Every artist is the sum of their experiences and influences: in our regular Spotlight section, we ask up and coming artists to share with us their process and their inspiration.
I was always drawing as a child, usually pictures of the things that interested me at the time. So plenty of sailing ships, trains, cowboys, Dennis the Menaces and caricatures. The greatest treat on pocket money days was a new black Bic pen and a pad of paper. Things changed overnight when unable to make a boat shape come right, I put a model on the table and drew it from life. The profound difference this made, and the fascinating business of creating an illusion of reality started me on a lifelong journey towards firstly making this illusion convincing, and then subsequently subtlety subverting it. My father had a well stocked book case including books on surrealism, British modernism, Japanese printmakers, Salvador Dali and annuals of Giles cartoons, all of which got digested and incorporated. With his support I gave up A-levels and went to Worthing Art School, and then Goldsmiths to study fine art for three years. After leaving I considered a career driving London buses, but inspired by reading a biography of the painter Mark Gertler I decided to paint for a year supporting myself working every evening in a pub in Greenwich. I did two paintings both of which were shown at the Royal Academy. When both sold, I gave up the pup job and have continued to do one painting after the other more or less without a break since.
Not being a landscape painter, very little really. Having said that, the Dorset landscape where I live is littered with Iron Age burials with their associated grave goods, and this has certainly informed some of the poses and accompanying props in a number of works such as Portrait with Grave Goods.
Also, finding a Victorian rubbish dump being eroded into the sea while fossil hunting gave rise to a whole series of still lives of broken, discarded and modern fossil-like everyday objects.
That varies from time to time depending on what I'm attempting to achieve, but in no particular order: Vermeer, Stanley Spencer, Velazquez, Francis Bacon, early Lucian Freud.......Girl with a Rose of 1948 was in one of Dad's books and I never really got over it....... Fra Angelico and strangely the cartoonist Carl Giles, who's wonderful manipulation of perspective taught me a huge amount.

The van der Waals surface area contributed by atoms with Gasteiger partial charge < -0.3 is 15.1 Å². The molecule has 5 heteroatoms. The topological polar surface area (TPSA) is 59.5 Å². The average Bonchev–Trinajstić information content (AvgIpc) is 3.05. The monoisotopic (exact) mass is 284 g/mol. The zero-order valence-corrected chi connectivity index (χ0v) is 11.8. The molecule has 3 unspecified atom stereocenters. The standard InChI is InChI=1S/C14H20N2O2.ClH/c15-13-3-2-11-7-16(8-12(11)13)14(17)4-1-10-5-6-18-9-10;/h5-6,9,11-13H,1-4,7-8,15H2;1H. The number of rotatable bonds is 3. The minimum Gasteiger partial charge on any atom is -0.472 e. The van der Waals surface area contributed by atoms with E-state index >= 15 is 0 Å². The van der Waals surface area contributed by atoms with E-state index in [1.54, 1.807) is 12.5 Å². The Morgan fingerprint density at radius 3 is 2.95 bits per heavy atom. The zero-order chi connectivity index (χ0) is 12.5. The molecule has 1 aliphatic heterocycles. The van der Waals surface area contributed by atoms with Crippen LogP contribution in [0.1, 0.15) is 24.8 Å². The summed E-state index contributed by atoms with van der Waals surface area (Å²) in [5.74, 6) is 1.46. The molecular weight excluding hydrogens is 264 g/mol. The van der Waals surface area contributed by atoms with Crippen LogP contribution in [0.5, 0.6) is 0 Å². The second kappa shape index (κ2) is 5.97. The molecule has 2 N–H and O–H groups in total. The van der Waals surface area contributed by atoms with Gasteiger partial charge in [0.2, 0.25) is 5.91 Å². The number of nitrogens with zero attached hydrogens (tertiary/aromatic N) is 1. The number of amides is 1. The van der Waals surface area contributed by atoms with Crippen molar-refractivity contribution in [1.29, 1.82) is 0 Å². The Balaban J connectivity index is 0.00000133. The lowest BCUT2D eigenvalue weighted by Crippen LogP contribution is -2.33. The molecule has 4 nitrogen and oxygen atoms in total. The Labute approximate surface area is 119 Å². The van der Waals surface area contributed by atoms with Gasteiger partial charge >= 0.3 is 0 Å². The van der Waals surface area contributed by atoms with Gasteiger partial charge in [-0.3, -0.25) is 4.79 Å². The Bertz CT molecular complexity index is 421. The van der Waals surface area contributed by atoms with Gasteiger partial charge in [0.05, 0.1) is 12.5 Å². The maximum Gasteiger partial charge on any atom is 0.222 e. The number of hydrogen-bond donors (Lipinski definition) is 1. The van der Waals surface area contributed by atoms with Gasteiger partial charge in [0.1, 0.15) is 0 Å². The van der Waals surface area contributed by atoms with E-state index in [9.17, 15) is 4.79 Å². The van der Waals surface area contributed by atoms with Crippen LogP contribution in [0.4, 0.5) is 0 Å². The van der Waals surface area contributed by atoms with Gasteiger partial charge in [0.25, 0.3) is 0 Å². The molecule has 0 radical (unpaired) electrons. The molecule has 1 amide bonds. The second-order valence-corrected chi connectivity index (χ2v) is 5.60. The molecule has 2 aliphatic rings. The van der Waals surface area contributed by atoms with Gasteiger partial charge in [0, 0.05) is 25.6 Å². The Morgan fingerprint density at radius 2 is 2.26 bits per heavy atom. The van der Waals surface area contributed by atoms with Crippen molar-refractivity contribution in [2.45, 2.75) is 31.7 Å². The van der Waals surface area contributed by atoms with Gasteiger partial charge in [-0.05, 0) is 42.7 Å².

I would say probably the Girl with a Rose by Freud for it's stillness, intensity, controlled distortions and just it's very strangeness. It is quite clearly based on a real person but the rigour of the observation has pushed it somewhere very disturbing.
Mostly techniques that would be familiar two hundred years ago. These have evolved over millennia from cave painting onwards to service our seemingly primal need to create a 'likeness' and are very effective. By this I don't mean likeness in the portrait sense, but the need to create or possess convincing recreations of the things we need, we fear or that we love. This of course includes traditional portraits, but also inventive manifestations of deities, or convincing depictions of food or prey.
While mostly working from life, I do employ stereoscopic transparencies to assist in the studio and have had to invent and build suitable equipment. A good stereo large format slide contains a wealth of visual information about form and surface totally missing from normal photographs. This is particularly useful assisting with a portrait of someone too busy to give me the many hours I normally require.
My iPad mini plays a very similar role to the drawing pads and biros from my childhood and I love playing about on it, or including sketches or cartoons in emails. Indeed, this interview has come about as a result of sending fan mail to Scriba when I bought one of their stylus!
So far the only way I have used digital techniques professionally is to put photos of paintings I am working on into Procreate so that I can experiment with alterations to composition or tone without time consuming experiments on the actual canvas.
Most of my work has been studio based and is in private collections, but a selection can be seen on my website www.mrtaylor.co.uk
Quite early in my career I was lucky enough to win the National Portrait Gallery Award and this led either directly or indirectly to a number of portrait commissions which can be seen in various public collections including the NPG London, the Holburne Museum of Art Bath and the House of Lords. I am represented by the London gallery Waterhouse and Dodd and am a member of the Royal Society of Portrait Painters.
Finally, if you ever see the Wes Anderson film the Grand Budapest Hotel, I have to confess to being none other than the late Johannes Van Hoytl, creator of the much coveted, much travelled Boy with Apple painting. Very much a one off!
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